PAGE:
I wouldn't let the size of your car be the determining factor about whether you put your boat on a trailer or your roof. I have a 97 Honda Civic that trailers my Laser quite easily all over Colorado. I can't go much over 60 up to the Eisenhower tunnel crossing the Continental Divide, but that is no big deal. I thought for years that I couldn't tow a boat and then discovered a friend with a 96 Honda who tows his FJ with it. If you'd rather have a trailer, check with an RV shop for a hitch.
 

LuckyJack

Member
When I first got my Laser I roof topped it back. My set up looks allot like lillcumpi' above however I took the wheels off the launch trolly/dolly, they spin, vibrate cause allot of noise and probably marginaly effect your fuel consumption. One thing you will find it the beam of the Laser is usually wider than the length of the roof bar, to get around this I got extra length bars for a van which still attached to my 'roof rack feet' (Thule two part mix'n'match). Looks a bit odd when the boat wasn't on top, however the roof rack was never used unless the boat was intended to be on top. Try and line your roofbars up with the boats strong points, mast step, back of the cockpit if possible.. I have rails on the car which makes this more practicle.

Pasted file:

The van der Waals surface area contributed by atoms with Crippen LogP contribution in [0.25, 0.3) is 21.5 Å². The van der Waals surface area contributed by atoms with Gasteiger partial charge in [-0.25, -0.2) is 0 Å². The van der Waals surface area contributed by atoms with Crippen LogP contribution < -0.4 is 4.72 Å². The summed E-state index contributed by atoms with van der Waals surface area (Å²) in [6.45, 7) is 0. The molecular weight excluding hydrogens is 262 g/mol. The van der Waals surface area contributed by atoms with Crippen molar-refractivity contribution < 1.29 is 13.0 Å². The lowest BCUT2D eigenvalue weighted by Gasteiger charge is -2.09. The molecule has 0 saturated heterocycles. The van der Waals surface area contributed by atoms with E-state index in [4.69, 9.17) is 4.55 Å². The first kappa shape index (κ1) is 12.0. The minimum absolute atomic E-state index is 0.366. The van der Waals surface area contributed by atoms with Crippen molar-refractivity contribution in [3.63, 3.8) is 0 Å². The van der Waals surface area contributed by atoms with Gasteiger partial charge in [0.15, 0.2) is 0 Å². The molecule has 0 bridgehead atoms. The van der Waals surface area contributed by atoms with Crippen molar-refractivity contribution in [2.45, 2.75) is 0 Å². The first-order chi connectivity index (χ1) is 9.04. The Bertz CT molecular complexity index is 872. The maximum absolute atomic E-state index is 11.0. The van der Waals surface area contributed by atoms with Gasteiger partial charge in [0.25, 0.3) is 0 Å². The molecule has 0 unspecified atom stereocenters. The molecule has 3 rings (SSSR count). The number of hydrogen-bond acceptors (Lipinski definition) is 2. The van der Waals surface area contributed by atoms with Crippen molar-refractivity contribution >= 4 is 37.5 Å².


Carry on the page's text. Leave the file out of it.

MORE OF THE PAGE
Recently I bought a light weight roadbase that matches my launch trolly, so far much easier.
TBH there is a Mini Cooper (proper Mini, oppsoed to the new BMW version) that I see regularly towing an Enterprise at Papercourt Sailing Club. Not sure how legal that is, but would always opt for trailer over roof, even if it meant attacheing a tow hitch.
 
Whilst at an open mtg at Whitstable (UK) in the 1950s, I remember seeing a Flying Dutchman, plus mast, arrive from Holland on top of a VW Beetle. Now that was a balancing act!
 

chrisrock

Member
If you are going to do what the kid in the pictures did, be careful because that will eventually wreck your laser, this is because it is balancing on only the centre area of your boat and every time you hit a bump, it will flew the boat in the aft and forward section because there is no support there, just like a see saw to an extent.
 

lilcumpi

Member
I only use this every now and again as I don't travel to often. The boat barely moves when its on the roof of the car as I have foam pipe lagging on the bars so the boat inbeds in the foam so it doesnt move.
 

49208

Tentmaker